What is a "just war"?
Friends, Brothers, Sisters,

Here's a recent exchange of letters to the editor about the ethics of war, from the pages of the North Manchester News-Journal, North Manchester, Indiana.

The letter comes from David Waas, professor emeritus of history and world civilizations from Manchester College, and member of the Manchester Church of the Brethren.

Kudos to David for a well-written letter, which is an encouragement to us all to bring our ideas and convictions into the public square. One free method of debate is the editorial page!

From David Waas:

This week the NM News Journal carried a letter to the editor from Tim Morbitzer, pastor of a church here in town [North Manchester, Indiana]. I thought you might be interested in his letter and my response:

Dear Editor:

There is much talk about the war in Iraq and whether or not we should be involved. I hate war. War is hell. However, there are time when war is necessary (remember Hitler?) History teaches us that appeasement nd pacifism do not always work (remember Neville Chamberlain?) For many Christians, there is such a thing as “just war” – a position first formulated by Augustine, one of the early Church Fathers, who is commonly recognized as one of the greatest Christian thinkers of all time (Reasons to Believe, “Facts for Faith”, Issue 5, 2001, at www.reasons.org.

The “just war doctrine” is a doctrine that has shaped Western Civilization for 1600 years. It seeks to answer the question of when it is permissible to wage war. (A search under “just war” at www.breakpoint.org will provide a “Just War Fact Sheet” and many informative articles pertaining to just war. Also, an insightful article on “Can Preemptive Military Action in Iraq be Justified?” can be found.) sic I pray we do not so soon forget what happened on 9/11 and the thousands of lives that were taken. As difficult as it is at tmes, we must stay the course in the war against terrorism. –Tim Morbitzer

My reply:

Dear Editor:

In his February 23 letter Tim Morbitzer argued for interpreting the war in Iraq as a “just war” on the basis of the writing of Augustine of Hippo (354-430 AD). Augustine took great pains to project a powerful image of himself beyond the churches and towns where he wrote and taught in Roman North Africa. He was successful in doing so because he fully accepted the unity of imperial Roman and the young Christian church which Rome now blessed. He argued that Rome had the right to crush its enemies if certain arbitrary conditions were met. In subsequent centuries the kings and nobility of Western Europe and the emerging Roman Church gave each other mutual support to do what was necessary to strengthen themselves and in doing so frequently quoted Augustine. In that context Augustine’s argument that kings were justified in waging war underscored his popularity as a Christian thinker and his prominent role in the history of the west was assured.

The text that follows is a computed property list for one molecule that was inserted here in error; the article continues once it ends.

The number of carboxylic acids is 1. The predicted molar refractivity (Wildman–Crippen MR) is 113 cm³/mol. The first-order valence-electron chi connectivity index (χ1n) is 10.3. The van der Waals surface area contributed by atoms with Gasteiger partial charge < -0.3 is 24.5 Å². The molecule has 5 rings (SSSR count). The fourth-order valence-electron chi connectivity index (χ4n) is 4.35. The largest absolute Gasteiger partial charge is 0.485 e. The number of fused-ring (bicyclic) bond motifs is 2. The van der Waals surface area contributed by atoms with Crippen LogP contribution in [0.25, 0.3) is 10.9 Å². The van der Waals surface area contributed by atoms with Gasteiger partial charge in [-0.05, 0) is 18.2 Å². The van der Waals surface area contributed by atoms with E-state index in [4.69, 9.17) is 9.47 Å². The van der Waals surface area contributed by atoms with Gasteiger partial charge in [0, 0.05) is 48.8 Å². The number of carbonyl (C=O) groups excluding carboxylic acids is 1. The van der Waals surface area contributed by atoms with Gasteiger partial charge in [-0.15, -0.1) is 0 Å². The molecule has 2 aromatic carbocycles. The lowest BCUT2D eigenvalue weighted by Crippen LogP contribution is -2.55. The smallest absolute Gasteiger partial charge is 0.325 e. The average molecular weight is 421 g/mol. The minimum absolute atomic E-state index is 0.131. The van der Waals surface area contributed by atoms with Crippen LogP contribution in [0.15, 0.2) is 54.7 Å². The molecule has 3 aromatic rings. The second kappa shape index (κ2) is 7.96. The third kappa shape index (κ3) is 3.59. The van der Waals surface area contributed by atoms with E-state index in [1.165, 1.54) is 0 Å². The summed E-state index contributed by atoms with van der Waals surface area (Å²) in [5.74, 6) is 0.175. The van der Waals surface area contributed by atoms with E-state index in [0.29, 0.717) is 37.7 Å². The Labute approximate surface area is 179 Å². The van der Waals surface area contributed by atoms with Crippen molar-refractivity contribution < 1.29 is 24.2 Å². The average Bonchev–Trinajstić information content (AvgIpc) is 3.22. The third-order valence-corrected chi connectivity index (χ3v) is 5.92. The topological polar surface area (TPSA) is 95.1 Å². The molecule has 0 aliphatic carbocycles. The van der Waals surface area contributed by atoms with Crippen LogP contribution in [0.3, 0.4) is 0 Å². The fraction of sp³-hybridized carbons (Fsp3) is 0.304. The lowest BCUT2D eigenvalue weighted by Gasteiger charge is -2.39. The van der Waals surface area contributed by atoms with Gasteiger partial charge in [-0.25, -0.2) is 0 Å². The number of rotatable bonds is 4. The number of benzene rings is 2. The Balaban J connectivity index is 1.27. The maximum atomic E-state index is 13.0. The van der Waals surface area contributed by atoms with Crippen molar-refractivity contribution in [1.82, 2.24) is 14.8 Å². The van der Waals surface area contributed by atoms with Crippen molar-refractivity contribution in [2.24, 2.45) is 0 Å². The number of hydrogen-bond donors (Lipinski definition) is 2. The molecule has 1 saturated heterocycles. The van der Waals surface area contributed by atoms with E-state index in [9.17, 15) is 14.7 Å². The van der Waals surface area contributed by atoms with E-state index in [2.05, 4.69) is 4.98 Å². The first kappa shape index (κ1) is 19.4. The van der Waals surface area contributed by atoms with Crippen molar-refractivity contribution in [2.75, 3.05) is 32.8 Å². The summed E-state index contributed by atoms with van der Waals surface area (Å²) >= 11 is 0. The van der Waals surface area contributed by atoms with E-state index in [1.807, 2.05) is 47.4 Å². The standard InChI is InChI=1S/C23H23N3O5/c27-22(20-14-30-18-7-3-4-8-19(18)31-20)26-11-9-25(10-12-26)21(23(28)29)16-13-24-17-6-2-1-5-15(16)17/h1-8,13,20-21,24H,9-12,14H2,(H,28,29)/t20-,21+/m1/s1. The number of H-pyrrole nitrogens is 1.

It is important to note that background because “just war” is simply a 4th century theory that Christianity can validate war. It was embraced by, and gave succor to, the wildly violent medieval kingdoms of Western Europe. If you want to believe that it has validity you may, but yours would not be a view shared by many persons outside the European Christian community. One person's “just war” might well be another’s “slaughter of innocents.” After all the victors are those who declare the war “just” - not those who are crushed by a war machine.

In my judgment war is never just – war is sin. It is sin because war cannot be waged without horrendous slaughter and every war perpetuates the evils that preceded it.

Listen to what Louis de Bernieres writes in Birds without Wings: “Where does it all begin? History has no beginnings, for everything that happens becomes the cause or pretext for what occurs afterwards, and this chain of cause and pretext stretches back to the Paleolithic age, when the first Cain of one tribe murdered the first Abel of another. All war is fratricide, and there is therefore an infinite chain of blame that winds its circuitous route back and forth across the path and under the feet of every people and every nation, so that a people who are the victims of one time become the victimizers of a generation later, and newly liberated nations resort immediately to the means of their former oppressors. The triple contagions of nationalism, utopianism and religious absolutism effervesce together into an acid that corrodes the moral metal of a race, and it shamelessly and even proudly performs deeds that it would deem vile if they were done by any other.”

David A. Waas
February 24, 2005